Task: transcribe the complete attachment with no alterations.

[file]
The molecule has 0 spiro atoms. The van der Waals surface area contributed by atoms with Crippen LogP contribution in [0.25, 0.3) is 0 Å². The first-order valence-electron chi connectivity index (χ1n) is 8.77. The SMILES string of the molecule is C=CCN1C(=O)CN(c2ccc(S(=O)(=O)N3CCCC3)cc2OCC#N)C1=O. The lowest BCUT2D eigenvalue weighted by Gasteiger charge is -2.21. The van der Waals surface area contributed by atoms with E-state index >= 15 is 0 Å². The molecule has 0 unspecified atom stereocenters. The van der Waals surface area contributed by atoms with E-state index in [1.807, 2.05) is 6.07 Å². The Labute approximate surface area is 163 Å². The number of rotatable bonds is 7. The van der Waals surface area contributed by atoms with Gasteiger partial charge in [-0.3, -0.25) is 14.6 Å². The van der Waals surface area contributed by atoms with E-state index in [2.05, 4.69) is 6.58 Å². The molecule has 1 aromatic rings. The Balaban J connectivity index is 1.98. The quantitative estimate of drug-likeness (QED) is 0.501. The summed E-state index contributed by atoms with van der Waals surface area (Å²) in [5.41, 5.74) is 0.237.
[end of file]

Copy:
The molecule has 0 spiro atoms. The van der Waals surface area contributed by atoms with Crippen LogP contribution in [0.25, 0.3) is 0 Å². The first-order valence-electron chi connectivity index (χ1n) is 8.77. The SMILES string of the molecule is C=CCN1C(=O)CN(c2ccc(S(=O)(=O)N3CCCC3)cc2OCC#N)C1=O. The lowest BCUT2D eigenvalue weighted by Gasteiger charge is -2.21. The van der Waals surface area contributed by atoms with E-state index >= 15 is 0 Å². The molecule has 0 unspecified atom stereocenters. The van der Waals surface area contributed by atoms with E-state index in [1.807, 2.05) is 6.07 Å². The Labute approximate surface area is 163 Å². The number of rotatable bonds is 7. The van der Waals surface area contributed by atoms with Gasteiger partial charge in [-0.3, -0.25) is 14.6 Å². The van der Waals surface area contributed by atoms with E-state index in [2.05, 4.69) is 6.58 Å². The molecule has 1 aromatic rings. The Balaban J connectivity index is 1.98. The quantitative estimate of drug-likeness (QED) is 0.501. The summed E-state index contributed by atoms with van der Waals surface area (Å²) in [5.41, 5.74) is 0.237.